Saturday afternoon I had the opportunity to play September’s Eagles by High Flying Dice Games, but the best part was I got the chance to play with son. The game’s theme was late 1920s and early 1930s airplane racing. Sadly, I overtaxed the capabilities of my airplane and those of my pilot, ultimately running it into the ground in front of the grandstands at the end of the first lap. Of the four players, my son came in second of the two surviving planes. I was a little skeptical of the game at first, but I can say I really enjoyed it. The rules were rather intuitive and easy to understand. Given the opportunity, this is something I would pick up in the future. The best part was playing it together with my son!
After getting knock out of the air race, I finally got a demo of By Fire and Sword, a relatively new, at least to the US, miniatures game that focuses on 16th century Eastern European warfare. What an amazingly simple, yet robust rule set. I know this was only the demo, but we played several turns before I had to run off to dinner. It was robust enough of a demo that I was able to experience all of the basic rules and several of the more advanced rules. The rulebook itself is a work of art and wonder to behold. I will be writing more about this game in the weeks to come.
At 7 PM I met with local Indie+ gamer and Dr Tom the Frog‘s production monkey, Rich Rogers. Rich and I have gamed together a few times online and I was also interviewed on the Dr. Tom the Frog show a few month back. Rich and I chatted and wandered the dealers for a little while. He was able to score me a ticket to the 8 PM Goonies game (Savage Worlds RPG). While we waited for the game to start a young lady was bummed she couldn’t get a seat in the game so I gave her my ticket. I was bummed to not game with Rich, but I was happy the young lady was able to play. All the while my son reported for his 8 PM game of Britannia by Fantasy Flight Games. I passed the rest of the night by chatting with vendors and gamers alike. Hell, I spent more on miniatures and even got a copy of Boss Monster for my son. The night ended at about 1 AM in the morning.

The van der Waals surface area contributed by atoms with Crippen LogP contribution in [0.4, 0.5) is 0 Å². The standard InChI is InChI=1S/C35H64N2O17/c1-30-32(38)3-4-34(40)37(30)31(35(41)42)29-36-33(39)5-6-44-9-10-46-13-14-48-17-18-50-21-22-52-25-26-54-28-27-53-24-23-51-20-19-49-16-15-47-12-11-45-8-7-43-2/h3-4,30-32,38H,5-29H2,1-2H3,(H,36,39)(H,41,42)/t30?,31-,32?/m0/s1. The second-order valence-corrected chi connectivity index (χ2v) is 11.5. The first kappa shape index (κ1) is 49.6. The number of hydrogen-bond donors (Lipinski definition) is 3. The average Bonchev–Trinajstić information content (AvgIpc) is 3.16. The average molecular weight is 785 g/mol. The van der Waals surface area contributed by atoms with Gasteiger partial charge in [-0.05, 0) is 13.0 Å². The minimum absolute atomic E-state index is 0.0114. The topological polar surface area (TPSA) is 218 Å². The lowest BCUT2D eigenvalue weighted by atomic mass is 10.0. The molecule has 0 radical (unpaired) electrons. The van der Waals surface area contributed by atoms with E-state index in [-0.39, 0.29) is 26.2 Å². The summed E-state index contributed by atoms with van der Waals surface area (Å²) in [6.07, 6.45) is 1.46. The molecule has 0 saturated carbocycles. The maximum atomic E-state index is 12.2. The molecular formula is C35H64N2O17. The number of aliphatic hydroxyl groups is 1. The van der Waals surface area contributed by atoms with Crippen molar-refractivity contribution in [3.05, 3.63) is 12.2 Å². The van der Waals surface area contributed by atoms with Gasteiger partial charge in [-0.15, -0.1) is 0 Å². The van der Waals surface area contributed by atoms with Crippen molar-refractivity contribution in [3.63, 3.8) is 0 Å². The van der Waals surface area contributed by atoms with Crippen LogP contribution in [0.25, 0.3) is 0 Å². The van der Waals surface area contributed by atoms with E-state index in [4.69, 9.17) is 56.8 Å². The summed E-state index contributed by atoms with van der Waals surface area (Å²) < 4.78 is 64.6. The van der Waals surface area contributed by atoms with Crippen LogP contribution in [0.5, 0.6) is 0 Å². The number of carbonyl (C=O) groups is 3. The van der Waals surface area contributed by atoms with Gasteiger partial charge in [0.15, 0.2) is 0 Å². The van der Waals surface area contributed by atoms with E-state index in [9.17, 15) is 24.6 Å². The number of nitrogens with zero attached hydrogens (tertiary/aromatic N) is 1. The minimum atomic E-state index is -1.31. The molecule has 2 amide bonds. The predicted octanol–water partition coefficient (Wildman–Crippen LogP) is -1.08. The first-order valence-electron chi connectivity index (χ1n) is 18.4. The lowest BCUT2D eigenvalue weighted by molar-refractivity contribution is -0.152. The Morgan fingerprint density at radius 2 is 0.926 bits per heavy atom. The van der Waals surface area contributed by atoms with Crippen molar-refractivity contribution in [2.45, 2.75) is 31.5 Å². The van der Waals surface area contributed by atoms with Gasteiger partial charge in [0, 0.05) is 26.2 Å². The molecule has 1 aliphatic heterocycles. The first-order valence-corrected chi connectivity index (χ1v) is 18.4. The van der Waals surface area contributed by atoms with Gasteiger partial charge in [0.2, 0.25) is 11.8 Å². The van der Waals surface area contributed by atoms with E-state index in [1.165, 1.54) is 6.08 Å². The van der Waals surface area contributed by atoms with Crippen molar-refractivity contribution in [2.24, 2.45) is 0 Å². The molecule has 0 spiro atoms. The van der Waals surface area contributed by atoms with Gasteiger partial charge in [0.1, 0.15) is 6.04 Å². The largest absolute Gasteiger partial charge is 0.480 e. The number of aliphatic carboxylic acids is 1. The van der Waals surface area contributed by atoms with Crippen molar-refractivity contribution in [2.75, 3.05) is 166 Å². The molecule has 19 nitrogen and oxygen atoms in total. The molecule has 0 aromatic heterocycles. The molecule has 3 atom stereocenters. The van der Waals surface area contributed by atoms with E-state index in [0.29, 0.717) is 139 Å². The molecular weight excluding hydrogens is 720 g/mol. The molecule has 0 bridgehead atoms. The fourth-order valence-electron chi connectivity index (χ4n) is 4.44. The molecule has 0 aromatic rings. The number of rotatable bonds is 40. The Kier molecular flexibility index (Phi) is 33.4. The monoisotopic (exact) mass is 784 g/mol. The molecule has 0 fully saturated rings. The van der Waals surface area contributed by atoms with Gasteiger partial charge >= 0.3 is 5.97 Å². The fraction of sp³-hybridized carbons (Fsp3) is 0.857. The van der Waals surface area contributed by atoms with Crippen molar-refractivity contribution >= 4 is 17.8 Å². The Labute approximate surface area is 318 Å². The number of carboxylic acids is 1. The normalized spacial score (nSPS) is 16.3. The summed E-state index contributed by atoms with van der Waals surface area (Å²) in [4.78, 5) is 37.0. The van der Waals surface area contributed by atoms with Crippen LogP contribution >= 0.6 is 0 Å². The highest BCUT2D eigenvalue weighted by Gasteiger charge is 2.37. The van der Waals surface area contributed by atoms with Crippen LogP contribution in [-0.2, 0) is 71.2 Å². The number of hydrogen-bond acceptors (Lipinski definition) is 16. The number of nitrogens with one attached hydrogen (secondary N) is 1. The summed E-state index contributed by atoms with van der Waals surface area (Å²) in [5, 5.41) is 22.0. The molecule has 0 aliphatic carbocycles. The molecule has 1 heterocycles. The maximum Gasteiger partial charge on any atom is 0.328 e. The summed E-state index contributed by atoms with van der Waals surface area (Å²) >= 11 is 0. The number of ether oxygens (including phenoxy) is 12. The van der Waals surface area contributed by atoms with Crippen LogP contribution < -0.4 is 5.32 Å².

Sunday morning, my son and I scheduled ourselves for a session of the recent Kickstarter game, Fief. Fief was an awesome game of politics and land grabbing. I was pleasantly pleased with the how the rules worked so well and were not overly complex. Don’t get me wrong, there were plenty of rules questions and discussion about particular rules, but overall the game played exceptionally well and this will be one of the rare few games I would definitely add to my collection. Unfortunately, we were not able to finish the game, we would have needed about an hour more to finish, but our session was out of time and I needed to get on the road back to South Carolina.
As always I had a great time at Rapier! Hands down, this is an awesomely organized event and one I will continue to attend in the years ahead. I hope to see continued diversity in the schedule and some attendance growth with their continued efforts to diversify. For less than $500 (hotel, meals, travel expenses) my family of 3 was able to have a great time and my wife, the non-gamer, was able to do some shopping in town. A smaller family can, of course, attend this event for considerably less!
For potential gamemasters, one thing to beware of, Rapier does not comp registrations for running games. They have consistently gotten enough volunteers that they don’t need to offer comped registrations. Just something to aware of. That being said, they get lots of volunteer gamemasters to fill the schedule but are always looking for more.
I have to give a shout out to Mike Jones and Neil Edge for doing a fantastic job of organizing and overseeing the “Edge/Jones Ballroom”. They did a great job of keeping boardgamers playing games and running demos, teaching, dealing with logistics hurdles, etc. They had help from some of other folks as well. These two are top notch in managing a boardgame area!
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A Song of Ice & Fire: The Game of Thrones Edition